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Colorado Partners for Fish and Wildlife provides advice and information on a variety of issues:

  • Wetland and riparian restoration
  • Food and shelter for fish and wildlife
  • Soil and water quality improvement
  • Grazing plans to benefit livestock and wildlife
  • Native plant restoration
  • Water level management


Wetland Projects

Waterfowl in flight. Credit: USFWS.

Waterfowl in flight. Credit: USFWS.

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Wetland projects in Colorado are primarily restoration activities involving the use of contour terraces and water control to restore wet meadow vegetation. Seasonal and temporary water regimes predominate, providing nesting, foraging and migration habitat for resident and migratory species. Fencing and grazing management are often a part of our projects, particularly in the San Luis Valley where residual cover for nesting is often a principal goal.

Upland restoration and enhancement projects have centered on the habitat needs of the lesser prairie chicken and Gunnison sage grouse. In both cases, grazing management, re-vegetation, fencing, and alternate livestock water sources are the common techniques.

Fencing has been the most common riparian restoration and enhancement technique. The Colorado Partners Program has participated in re-vegetation efforts on occasion, but they are usually associated with projects where an immediate vegetative response is required. Stream restoration training is being acquired by Colorado Partners staff , and we hope to do more in-channel work in the future. It is expected that riparian restoration will be a major component of these projects.


Accomplishments »

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Restored Playa Basin, Colorado. Credit: USFWS.

Restored Playa Basin, Colorado. Credit: USFWS.

FY 2013 Accomplishments

Wetlands: 1,171 Acres
Riparian/In-Stream: 8 Miles
Uplands:3,630 Acres

FY 1988-2013 Cumulative Accomplishments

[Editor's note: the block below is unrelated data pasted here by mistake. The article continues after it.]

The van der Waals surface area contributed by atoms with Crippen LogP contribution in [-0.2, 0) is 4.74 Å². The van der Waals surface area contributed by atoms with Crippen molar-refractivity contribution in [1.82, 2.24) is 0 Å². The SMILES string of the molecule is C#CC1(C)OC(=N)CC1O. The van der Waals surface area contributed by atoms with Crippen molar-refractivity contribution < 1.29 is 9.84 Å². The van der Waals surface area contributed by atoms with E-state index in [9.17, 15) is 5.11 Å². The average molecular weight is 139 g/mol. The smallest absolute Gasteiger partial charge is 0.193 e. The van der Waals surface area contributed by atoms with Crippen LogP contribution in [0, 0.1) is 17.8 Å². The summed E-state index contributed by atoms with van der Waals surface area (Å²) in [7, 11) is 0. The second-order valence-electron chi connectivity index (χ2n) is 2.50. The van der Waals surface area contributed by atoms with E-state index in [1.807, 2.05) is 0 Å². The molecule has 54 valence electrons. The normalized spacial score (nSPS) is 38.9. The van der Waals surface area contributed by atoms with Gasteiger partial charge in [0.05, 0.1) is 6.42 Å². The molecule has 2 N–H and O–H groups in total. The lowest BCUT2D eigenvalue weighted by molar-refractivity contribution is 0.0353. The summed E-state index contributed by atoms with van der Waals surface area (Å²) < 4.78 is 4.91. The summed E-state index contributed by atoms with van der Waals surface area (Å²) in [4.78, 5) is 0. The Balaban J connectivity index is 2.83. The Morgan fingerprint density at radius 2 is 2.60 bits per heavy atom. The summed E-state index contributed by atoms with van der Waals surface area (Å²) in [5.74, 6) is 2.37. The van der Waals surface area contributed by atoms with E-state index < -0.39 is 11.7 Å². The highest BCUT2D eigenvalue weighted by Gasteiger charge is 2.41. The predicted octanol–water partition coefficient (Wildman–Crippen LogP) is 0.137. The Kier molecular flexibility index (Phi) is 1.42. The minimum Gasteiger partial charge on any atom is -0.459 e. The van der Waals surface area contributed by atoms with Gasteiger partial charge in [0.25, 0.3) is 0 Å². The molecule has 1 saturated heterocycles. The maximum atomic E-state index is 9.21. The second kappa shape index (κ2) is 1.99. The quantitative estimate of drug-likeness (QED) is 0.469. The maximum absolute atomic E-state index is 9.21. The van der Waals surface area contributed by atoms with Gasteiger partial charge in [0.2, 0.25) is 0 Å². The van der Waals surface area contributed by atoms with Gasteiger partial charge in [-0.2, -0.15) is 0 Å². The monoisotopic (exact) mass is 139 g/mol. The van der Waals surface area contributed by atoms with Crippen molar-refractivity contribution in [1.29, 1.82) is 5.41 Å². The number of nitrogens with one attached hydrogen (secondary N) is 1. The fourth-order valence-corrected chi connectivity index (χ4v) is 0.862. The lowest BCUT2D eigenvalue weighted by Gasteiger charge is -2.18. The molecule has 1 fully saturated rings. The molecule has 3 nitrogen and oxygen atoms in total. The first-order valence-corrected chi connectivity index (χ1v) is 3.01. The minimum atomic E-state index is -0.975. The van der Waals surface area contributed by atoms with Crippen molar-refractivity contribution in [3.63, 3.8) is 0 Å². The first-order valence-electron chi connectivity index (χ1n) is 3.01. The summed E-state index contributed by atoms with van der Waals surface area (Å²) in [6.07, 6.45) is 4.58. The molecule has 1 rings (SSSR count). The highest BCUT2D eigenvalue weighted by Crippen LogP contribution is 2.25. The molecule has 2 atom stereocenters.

Wetlands: 32,416 Acres
Riparian/In-Stream:321 Miles
Uplands: 120,876 Acres


Focus Areas »


Contact Us »

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State Coordinator

Bill Noonan
Partners for Fish and Wildlife
134 Union Blvd, Ste 400
Lakewood, CO 80228
(303) 236-5462
bill_noonan@fws.gov

Northwest Colorado

Bob Timberman
Partners for Fish and Wildlife
953 Jackson County Road #32
Walden, CO 80480
(970) 723-4926
bob_timberman@fws.gov

Southwest Colorado

Corey Kanuckel
Gunnison - Remote
74 Candlelight Lane
Gunnison, CO 81203
(719) 849-1081
corey_kanuckel@fws.gov

Northeast Colorado

Greg Stoebner
Partners for Fish and Wildlife
621 Iris Drive
Sterling, CO 80751
(970) 522-7440 X133
greg_stoebner@fws.gov

San Luis Valley

Corey Kanuckel
Gunnison-Remote
74 Candlelight Lane
Gunnison, CO 81230
(719) 849-1081
corey_kanuckel@fws.gov

Southeast Colorado

Katy Fitzgerald
Partners for Fish and Wildlife
5610 Industrial Place
Colorado Springs,CO 80916
(719) 632-9598 X105
katy_fitzgerald@fws.gov

 

The mission of the U.S. Fish and Wildlife Service is working with Others to conserve, protect, and enhance fish, wildlife, plants and their habitats for the continuing benefit of the American People.
Last modified: November 14, 2019
All Images Credit to and Courtesy of the U.S. Fish and Wildlife Service Unless Specified Otherwise.